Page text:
About the cluster functionality of VxVM

A cluster consists of a number of hosts or nodes that share a set of disks. The following are the main benefits of cluster configurations:


If one node fails, the other nodes can still access the shared disks. When configured with suitable software, mission-critical applications can continue running by transferring their execution to a standby node in the cluster. This ability to provide continuous uninterrupted service by switching to redundant hardware is commonly termed failover.

Failover is transparent to users and high-level applications for database and file-sharing. You must configure cluster management software, such as Veritas Cluster Server (VCS), to monitor systems and services, and to restart applications on another node in the event of either hardware or software failure. VCS also allows you to perform general administration tasks such as making nodes join or leave a cluster.

Note that a standby node need not remain idle. It could be used to serve other applications in parallel.

Off-host processing

Clusters can reduce contention for system resources by performing activities such as backup, decision support, and report generation on the more lightly-loaded nodes of the cluster. This allows businesses to derive enhanced value from their investment in cluster systems.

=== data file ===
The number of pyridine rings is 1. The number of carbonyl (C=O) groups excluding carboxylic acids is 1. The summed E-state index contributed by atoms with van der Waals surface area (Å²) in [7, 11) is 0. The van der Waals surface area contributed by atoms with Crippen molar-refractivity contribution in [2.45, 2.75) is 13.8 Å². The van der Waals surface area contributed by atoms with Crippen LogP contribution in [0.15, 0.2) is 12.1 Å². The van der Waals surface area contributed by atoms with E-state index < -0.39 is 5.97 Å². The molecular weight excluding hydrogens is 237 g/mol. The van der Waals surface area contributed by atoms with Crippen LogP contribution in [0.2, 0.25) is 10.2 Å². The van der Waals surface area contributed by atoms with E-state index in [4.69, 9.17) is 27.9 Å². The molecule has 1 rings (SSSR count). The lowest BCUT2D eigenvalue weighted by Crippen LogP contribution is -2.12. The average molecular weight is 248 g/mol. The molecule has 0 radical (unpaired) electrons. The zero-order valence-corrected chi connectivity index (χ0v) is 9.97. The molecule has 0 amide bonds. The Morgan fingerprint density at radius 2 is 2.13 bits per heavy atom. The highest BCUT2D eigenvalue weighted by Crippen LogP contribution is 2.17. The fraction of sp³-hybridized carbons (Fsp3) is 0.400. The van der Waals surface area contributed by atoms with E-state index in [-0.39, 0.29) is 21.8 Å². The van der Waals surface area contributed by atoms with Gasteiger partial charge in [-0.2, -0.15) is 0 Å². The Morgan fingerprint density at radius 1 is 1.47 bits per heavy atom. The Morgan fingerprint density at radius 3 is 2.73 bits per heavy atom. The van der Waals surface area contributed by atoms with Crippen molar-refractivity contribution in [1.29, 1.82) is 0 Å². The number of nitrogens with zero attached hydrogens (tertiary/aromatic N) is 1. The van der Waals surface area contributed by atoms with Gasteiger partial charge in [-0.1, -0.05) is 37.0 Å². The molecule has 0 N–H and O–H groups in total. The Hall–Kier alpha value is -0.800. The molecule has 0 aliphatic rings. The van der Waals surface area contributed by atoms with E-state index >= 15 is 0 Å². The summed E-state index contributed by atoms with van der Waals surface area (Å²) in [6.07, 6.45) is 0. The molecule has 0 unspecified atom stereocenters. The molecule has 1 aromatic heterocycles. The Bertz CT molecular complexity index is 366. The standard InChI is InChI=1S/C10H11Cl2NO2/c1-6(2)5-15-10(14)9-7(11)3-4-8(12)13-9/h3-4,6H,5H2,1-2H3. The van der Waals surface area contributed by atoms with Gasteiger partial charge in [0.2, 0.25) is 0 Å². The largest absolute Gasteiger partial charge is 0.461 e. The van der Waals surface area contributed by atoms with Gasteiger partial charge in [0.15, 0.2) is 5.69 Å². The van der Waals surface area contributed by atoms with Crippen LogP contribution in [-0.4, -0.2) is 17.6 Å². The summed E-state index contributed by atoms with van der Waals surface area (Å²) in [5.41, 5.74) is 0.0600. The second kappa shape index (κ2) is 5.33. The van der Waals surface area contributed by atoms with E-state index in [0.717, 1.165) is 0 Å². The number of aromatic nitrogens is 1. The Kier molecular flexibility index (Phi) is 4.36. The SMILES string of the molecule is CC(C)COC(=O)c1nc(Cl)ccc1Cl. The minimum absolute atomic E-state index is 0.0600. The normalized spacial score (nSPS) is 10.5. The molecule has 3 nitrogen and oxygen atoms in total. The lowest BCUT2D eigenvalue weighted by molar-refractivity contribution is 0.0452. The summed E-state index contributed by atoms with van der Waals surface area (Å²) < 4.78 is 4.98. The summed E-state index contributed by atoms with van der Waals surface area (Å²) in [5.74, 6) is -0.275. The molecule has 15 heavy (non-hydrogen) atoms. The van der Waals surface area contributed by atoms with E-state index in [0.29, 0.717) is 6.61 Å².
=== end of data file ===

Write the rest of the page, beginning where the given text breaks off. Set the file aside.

The nodes can simultaneously access and manage a set of disks or LUNs under Veritas Volume Manager (VxVM) control. The same logical view of disk configuration and any changes to this view are available on all the nodes. When the CVM functionality is enabled, all cluster nodes can share VxVM objects such as shared disk groups. Private disk groups are supported in the same way as in a non-clustered environment.

Products such as Veritas Storage Foundation Cluster File System (SFCFS), and Veritas Cluster Server (VCS) are separately licensed, and are not included with Veritas Volume Manager. See the documentation provided with those products for more information about them.

Veritas Dynamic Multi-Pathing (DMP) can be used in a clustered environment.

Campus cluster configurations (also known as stretch cluster or remote mirror configurations) can also be configured and administered.

More Information

DMP in a clustered environment

About sites and remote mirrors